Tuesday, April 21, 2015

Some brief thoughts on the Grand Theft Auto V PC Port

After about 18 hours of messing around with the PC port of GTA 5, tweaking settings to match the current-gen console graphics on my machine and looking at frame rates, and reading Eurogamer's Digital Foundry's recently-released analysis of the PC port, here's are my thoughts.

Eurogamer's Digital Foundry has published a great and detailed article about the performance of the PC port of Grand Theft Auto V, talking about how the PC settings stack up with the PS4 and Xbox One in comparison, and what kind of graphical settings you can set on the PC to match the current-gen console versions, and the subsequent performance on different video cards. You can read the article here, it will go more in-depth about this kind of technical analysis that what I'm about to say here. I'm going to just talk about how it performs on my current machine with the PS4 equivalent settings, given that my machine is probably slightly more powerful than the PS4 in theory.

Let's start by talking about texture settings. According to Digital Foundry, the PS4 texture seem to be set at around Very High. However, from my experience, putting textures on Very High will exceed my 2GB frame buffer on my GeForce GTX 660 Ti. Do bear in mind though, that the PS4 has about 8GB of GDDR5 RAM which is shared by the CPU and GPU, which will give the PS4 a lot of legroom to store textures, even though the GPU may not be as powerful as my GTX 660 Ti.

As for other settings, the PS4's grass setting is at Very High, which means that the grass will cast shadows. Previously I set it to high, which is why on my last two comparison videos the grass does not cast shadows. Shadows are set to high on the PS4, and on the PC, if you have an Nvidia Card, you can set the soft shadow settings to Nvidia PCSS. Post Processing effects are at Ultra on PS4, this is a setting I previously set to just very high, I haven't noticed the difference between Very High and Ultra, probably its the lens flares. And finally, anisotropic filtering is 4x on PS4 as opposed to 16x by default on PC. More details about the settings can be found in the Digital Foundry Article.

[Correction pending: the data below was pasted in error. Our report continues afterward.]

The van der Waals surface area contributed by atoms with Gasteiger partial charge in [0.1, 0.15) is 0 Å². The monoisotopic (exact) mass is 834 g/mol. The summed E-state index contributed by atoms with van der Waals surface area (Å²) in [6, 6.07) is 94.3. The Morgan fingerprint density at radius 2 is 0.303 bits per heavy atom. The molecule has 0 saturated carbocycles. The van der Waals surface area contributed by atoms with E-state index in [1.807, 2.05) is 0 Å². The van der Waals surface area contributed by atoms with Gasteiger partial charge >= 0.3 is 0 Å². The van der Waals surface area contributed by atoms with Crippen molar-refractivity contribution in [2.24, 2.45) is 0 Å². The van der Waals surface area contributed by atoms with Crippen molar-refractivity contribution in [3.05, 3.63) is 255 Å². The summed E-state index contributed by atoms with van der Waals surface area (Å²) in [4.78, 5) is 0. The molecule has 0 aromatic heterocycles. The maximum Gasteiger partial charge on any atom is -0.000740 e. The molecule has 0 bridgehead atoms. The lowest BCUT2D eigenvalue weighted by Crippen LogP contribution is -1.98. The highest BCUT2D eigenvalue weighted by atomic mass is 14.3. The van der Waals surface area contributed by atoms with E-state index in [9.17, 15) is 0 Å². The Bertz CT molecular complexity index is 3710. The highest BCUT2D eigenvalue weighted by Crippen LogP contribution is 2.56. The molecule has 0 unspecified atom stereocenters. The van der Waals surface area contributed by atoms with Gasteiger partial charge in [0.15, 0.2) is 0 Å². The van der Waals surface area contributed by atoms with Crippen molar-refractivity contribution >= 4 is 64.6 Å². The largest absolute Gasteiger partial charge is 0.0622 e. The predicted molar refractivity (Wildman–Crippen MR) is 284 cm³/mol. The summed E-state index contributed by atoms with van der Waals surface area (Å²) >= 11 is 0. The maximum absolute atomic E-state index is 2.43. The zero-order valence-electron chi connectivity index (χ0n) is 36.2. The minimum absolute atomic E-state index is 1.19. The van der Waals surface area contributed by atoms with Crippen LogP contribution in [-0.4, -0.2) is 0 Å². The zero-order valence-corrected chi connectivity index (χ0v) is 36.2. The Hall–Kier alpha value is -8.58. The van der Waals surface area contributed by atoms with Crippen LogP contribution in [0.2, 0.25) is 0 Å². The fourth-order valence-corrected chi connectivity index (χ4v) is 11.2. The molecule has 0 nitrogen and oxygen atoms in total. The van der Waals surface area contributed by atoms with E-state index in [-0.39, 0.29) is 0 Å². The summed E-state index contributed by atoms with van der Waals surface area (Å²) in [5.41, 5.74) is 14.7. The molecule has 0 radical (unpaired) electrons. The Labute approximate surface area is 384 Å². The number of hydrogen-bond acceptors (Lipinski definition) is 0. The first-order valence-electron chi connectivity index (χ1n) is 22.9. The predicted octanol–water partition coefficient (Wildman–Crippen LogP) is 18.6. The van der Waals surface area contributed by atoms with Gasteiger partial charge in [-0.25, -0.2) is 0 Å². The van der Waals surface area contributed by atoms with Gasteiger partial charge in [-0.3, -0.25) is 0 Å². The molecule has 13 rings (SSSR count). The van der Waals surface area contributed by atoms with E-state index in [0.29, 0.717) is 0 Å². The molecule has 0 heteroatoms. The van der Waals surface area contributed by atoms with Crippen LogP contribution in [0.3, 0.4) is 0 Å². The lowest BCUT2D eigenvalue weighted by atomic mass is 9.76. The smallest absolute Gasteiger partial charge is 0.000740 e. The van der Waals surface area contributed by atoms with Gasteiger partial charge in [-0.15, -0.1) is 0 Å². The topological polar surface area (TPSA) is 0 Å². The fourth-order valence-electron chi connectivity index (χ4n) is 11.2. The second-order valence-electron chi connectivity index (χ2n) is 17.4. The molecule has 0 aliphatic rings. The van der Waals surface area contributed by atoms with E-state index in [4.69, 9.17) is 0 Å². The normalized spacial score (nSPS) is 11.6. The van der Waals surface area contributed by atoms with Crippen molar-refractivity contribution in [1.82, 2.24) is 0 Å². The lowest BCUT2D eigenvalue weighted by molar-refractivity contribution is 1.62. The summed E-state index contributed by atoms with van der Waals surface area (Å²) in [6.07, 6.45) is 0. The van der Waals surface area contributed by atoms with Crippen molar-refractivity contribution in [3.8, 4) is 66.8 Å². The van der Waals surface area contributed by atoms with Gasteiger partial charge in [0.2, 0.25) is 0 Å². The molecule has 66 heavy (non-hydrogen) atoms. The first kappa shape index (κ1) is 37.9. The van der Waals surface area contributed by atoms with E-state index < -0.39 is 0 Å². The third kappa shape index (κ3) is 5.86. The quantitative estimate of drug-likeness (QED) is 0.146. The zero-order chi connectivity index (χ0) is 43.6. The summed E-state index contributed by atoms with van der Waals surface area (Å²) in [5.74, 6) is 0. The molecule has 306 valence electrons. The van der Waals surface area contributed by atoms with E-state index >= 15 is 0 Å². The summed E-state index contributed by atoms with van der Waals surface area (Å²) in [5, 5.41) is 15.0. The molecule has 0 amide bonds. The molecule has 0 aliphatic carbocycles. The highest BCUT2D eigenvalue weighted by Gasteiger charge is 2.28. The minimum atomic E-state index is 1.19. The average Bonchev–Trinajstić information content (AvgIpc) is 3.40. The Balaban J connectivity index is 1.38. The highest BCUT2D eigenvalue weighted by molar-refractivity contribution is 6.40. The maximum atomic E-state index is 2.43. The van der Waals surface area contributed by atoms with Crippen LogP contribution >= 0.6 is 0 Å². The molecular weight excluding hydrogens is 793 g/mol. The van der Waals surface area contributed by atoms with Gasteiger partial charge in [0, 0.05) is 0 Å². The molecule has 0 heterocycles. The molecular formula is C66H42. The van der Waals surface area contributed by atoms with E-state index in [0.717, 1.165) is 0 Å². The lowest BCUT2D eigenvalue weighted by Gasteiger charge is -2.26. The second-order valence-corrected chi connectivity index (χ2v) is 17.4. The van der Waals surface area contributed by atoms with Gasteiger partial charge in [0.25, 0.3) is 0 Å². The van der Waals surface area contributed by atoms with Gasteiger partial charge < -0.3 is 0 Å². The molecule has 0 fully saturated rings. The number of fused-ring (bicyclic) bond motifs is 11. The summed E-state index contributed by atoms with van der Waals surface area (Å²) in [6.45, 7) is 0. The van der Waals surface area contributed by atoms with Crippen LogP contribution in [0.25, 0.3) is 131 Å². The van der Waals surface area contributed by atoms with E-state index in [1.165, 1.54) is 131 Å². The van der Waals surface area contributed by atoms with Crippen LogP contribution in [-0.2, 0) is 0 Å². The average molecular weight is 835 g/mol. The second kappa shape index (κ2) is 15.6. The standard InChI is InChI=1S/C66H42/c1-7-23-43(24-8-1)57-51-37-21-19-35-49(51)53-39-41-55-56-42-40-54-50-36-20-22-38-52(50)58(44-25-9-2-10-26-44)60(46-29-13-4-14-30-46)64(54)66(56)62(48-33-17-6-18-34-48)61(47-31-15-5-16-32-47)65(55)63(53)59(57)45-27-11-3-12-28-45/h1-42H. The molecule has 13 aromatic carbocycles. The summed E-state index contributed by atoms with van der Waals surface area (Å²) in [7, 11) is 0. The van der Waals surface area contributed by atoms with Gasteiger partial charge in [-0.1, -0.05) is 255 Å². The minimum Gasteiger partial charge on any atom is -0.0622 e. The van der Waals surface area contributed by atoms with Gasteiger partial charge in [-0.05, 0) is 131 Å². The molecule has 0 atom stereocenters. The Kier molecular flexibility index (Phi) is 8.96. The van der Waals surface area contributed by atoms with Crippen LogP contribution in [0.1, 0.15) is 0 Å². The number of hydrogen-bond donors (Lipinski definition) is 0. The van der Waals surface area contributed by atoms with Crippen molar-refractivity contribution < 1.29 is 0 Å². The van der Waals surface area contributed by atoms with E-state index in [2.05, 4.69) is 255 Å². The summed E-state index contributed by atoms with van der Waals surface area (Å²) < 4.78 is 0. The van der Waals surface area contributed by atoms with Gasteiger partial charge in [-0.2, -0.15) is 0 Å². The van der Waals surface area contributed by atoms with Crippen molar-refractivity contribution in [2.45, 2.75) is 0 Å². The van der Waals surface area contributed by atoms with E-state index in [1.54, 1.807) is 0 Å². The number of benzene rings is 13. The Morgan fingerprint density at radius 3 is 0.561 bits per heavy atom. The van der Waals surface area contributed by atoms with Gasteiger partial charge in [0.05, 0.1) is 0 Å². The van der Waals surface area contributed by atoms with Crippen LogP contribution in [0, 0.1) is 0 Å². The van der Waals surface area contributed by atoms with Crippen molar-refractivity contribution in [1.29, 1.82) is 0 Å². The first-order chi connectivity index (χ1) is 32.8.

With all that settings, the frame rate on my PC seems to be ok, but its also quite inconsistent. On outdoor areas the frame rate seem to be at a playable 30 fps. Indoors, it can go up to 60 fps, but I've encountered some dips to 20 fps for no apparent reason.

Speaking of 20 fps dips, one issue I've encountered, that no one seem to mention, is that when you first start the game, the first few seconds, the frame rate seem low at 20 fps, then few seconds later, it becomes more stable at 30 fps. I presume the frame rate is low at first because it's still loading some models and textures in the background. I'm not sure if anyone else has encountered this initial frame rate drop, but your mileage may vary. 

In conclusion, this shows that consoles have certain optimisations that allow it to have higher settings than on a PC with equivalent hardware, for example, the 8GB shared VRAM that allows Very High textures on PS4, whereas on PC, Very High Textures can exceed the 2GB frame buffer on an equally powerful, if not slightly more powerful GTX 660 Ti, which may cause some noticeable texture pop-in in my experience if you do not lower other settings. What's actually more disappointing, is that at Normal texture setting, which is the lowest texture settings (manageable for 2GB cards or less), some textures will look even worse than the last-gen PS3 version, as pointed out in my first comparison video.

But even with this minor nitpick, GTA 5 is still a very optimised PC port that will scale very well on a variety of machines. However, to truly experience what the PC version can offer, you will need a graphics card that is top of the line, and not just a graphics card that is equal or slightly more powerful than the PS4's GPU. My advice is that even if your budget only allows for a card like a GTX 760, get one with the most VRAM you can afford so that you can set the texture settings to as high as you can.

Here are the two previous comparison videos of the PC version against the last-gen PS3 version that I uploaded previously:

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